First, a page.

How to Introduce Your Business for an Unforgettable Impression

So let me start this note stating the truth: I’m AWKWARD.

I don’t take pride in this notion, it’s just a fact I’ve come to embrace in adulthood.  Walking into a room full of strangers sends blaring sirens off in my mind:  Danger! Danger! Danger! Warning: you’re about to say something stupid!

But part of growing a business requires me to get uncomfortable and attend social events (even if I prefer to sit at home, eat a taco, and talk to my dog).

So how do I make the most of these events as an introvert?  I make a plan to move past my nerves and introduce my business in the most effective way.

Because I shy away from walking into a mixer or a cocktail party like Khaleesi the Dothraki (although I could use a dragon as a conversation starter), I tend to stay on the outskirts of any event.  I’ve discovered the three best places to strike up a new conversation are the 3 B’s…

  1. Bar line
    • Waiting in line is the easiest way to strike a conversation, without the pressure of a forced introduction.  The best part is that the conversation is limited to the duration of placing a drink order, which makes for an easy way to exit an expired conversation.
  2. Bathroom line
    • This works just as well as the bar line, but I’d suggest ending the conversation before that awkward moment of waving goodbye before you enter a stall (yes, that’s happened to (me) a friend)
  3. Boonies
    • I’ve noticed that there are a lot of people, like myself, who stand on the periphery of events.  I call this place the Boonies.  Those of us in the Boonies watch from the outside and get a good sense of how the mixer is unfolding.  For me, it’s easier to chat with people who understand the party dynamics similar to me, so an introduction comes with ease as a byproduct.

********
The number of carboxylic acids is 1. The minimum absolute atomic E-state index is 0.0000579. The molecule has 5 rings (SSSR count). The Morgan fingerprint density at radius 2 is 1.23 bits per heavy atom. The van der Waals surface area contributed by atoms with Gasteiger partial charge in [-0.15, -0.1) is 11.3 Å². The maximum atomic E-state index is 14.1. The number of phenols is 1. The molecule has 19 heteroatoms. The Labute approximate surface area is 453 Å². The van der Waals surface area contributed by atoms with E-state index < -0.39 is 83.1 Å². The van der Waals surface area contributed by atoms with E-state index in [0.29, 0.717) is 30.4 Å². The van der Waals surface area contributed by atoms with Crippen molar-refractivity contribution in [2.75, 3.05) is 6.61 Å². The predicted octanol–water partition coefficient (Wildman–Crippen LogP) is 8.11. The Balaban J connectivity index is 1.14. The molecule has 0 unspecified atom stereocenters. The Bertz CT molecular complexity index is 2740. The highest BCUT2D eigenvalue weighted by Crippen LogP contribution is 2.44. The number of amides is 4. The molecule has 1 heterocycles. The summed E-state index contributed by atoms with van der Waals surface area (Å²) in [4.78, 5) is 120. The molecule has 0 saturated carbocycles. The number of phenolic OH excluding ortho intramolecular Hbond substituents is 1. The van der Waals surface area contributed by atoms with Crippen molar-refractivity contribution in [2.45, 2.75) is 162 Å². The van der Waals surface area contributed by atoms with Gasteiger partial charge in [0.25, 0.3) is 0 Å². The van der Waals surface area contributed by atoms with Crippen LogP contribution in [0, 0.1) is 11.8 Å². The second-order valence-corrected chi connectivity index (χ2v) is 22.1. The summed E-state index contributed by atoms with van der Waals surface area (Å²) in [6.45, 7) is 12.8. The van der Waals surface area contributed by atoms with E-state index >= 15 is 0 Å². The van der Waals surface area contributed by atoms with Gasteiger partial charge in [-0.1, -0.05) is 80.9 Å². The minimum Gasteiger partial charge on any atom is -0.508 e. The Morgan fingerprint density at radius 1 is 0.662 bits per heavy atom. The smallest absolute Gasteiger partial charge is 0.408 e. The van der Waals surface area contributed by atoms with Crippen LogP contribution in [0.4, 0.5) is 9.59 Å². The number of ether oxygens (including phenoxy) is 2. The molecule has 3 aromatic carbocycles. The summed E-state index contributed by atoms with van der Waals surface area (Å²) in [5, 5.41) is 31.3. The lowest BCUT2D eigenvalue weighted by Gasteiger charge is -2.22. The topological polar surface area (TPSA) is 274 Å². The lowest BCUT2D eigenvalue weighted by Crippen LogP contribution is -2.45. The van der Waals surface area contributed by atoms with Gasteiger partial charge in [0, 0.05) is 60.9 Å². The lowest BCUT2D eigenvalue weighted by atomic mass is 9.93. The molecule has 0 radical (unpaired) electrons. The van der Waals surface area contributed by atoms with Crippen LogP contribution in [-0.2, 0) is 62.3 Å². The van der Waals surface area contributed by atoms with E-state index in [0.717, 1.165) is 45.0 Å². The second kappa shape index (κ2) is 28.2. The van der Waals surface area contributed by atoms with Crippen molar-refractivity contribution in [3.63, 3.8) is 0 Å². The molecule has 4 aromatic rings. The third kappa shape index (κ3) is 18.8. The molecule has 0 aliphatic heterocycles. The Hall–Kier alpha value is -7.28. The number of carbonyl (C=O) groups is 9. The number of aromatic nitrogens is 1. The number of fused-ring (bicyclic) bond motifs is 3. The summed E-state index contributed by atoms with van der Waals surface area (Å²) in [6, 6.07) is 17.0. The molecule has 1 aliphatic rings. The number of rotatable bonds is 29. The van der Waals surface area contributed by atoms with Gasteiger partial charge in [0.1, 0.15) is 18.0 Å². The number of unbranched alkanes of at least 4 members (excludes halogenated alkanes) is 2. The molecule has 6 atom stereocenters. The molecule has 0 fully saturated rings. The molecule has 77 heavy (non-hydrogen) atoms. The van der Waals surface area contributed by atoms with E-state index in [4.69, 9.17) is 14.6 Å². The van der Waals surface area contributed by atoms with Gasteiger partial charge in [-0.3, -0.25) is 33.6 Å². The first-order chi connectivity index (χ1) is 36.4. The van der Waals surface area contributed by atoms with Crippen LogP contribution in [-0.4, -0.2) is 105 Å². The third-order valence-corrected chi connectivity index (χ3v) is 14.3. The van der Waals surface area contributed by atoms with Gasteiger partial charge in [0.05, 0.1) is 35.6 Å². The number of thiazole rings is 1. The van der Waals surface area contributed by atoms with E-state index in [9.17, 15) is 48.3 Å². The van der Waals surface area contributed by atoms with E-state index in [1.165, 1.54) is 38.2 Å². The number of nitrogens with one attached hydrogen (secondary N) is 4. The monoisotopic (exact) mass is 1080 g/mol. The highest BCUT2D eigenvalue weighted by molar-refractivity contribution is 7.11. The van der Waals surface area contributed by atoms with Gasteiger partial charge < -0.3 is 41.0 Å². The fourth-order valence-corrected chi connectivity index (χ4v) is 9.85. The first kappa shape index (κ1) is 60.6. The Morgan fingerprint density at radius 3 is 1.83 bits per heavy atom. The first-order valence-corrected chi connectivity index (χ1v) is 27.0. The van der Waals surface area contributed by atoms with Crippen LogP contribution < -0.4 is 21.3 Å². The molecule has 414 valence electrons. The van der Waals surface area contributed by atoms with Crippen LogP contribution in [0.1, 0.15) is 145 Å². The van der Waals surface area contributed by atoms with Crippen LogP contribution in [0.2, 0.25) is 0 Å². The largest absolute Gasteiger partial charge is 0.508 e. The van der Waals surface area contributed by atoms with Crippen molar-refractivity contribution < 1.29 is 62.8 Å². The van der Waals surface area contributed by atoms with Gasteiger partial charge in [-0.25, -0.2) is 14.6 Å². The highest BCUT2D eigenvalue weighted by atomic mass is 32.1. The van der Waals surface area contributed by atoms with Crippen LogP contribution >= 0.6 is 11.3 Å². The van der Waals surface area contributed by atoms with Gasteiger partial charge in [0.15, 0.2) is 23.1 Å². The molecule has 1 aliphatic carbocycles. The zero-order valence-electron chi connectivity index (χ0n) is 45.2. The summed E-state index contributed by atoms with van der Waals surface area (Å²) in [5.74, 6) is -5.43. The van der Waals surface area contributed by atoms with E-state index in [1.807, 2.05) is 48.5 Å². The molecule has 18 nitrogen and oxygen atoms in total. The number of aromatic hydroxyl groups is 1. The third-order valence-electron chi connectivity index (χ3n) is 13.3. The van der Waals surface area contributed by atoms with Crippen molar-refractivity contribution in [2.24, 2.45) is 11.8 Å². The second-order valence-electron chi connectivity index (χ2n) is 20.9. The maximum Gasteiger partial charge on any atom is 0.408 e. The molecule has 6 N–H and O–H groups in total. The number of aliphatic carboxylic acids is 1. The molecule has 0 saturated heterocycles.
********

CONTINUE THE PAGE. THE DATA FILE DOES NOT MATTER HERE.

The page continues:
Okay, so now that you know WHERE to meet people at a networking event, let’s chat about HOW to introduce your business…and be unforgettable.

After years of making mistakes, I realized something important:  I Need to Introduce My Business in One, Easy-to-Understand Sentence.

Here’s the deal: no one has time to hear you dilly dally about your “Well, it’s sort of hard to explain, but what I do is…” explanation.  In fact, no one wants to know the specifics of what you do.  At least not during an introduction.

So what do they want?  People want a reason to put you in their mental Rolodex (<— remember those things?!) as way for you to provide a BENEFIT to them later.

The easier the benefits are to understand, the more unforgettable you become.  So how do you make your business introduction effective?  Break one sentence into three easy parts:

  1. Step One: State Your Name
    • You got this down pat, Champ!
  2. Step Two: State What You Do
    • This is literally what you do: real estate agent, photographer, jewelry maker, etc.
    • Don’t get fancy here…the quickest way to lose someone’s interest is describing a profession in a pretentious way.  For example, don’t say you’re a “documenteur of unrequited emotions and fleeting moments” when what most people understand is that you’re a photographer.
    • Keep it simple.
  3. Step Three: Share Your Message
    • This is your secret sauce.
    • This is the chance to make your introduction unforgettable by listing the benefits of what you provide.
    • Do you make healthy snacks for weight loss? Do you potty train pets in less than 48 hours?  Outline your message, target who it’s for (people wanting to lose weight, or pet owners with limited training time), and share it as a benefit.


So let’s take a look at my one-sentence business introduction:

“Hello, I’m Jasmine Star, a photographer and business strategist, who empowers entrepreneurs to build a brand, market it on social media, and grow a profitable business.”

  1. Name:  Jasmine Star
  2. Title:  Photographer and Business Strategist
  3. Benefit Message:  I empower entrepreneurs to build a brand, market it on social media, and grow a profitable business.

In one sentence, someone can immediately categorize my business in relation to what they need now…or will need in the future.  Easy peasey.

I hope you write (and memorize) your networking introduction.  It’s been a game-changer for my awkward tendencies.  And if we happen to end up at same networking event, I’ll see you in the bathroom line or the Boonies!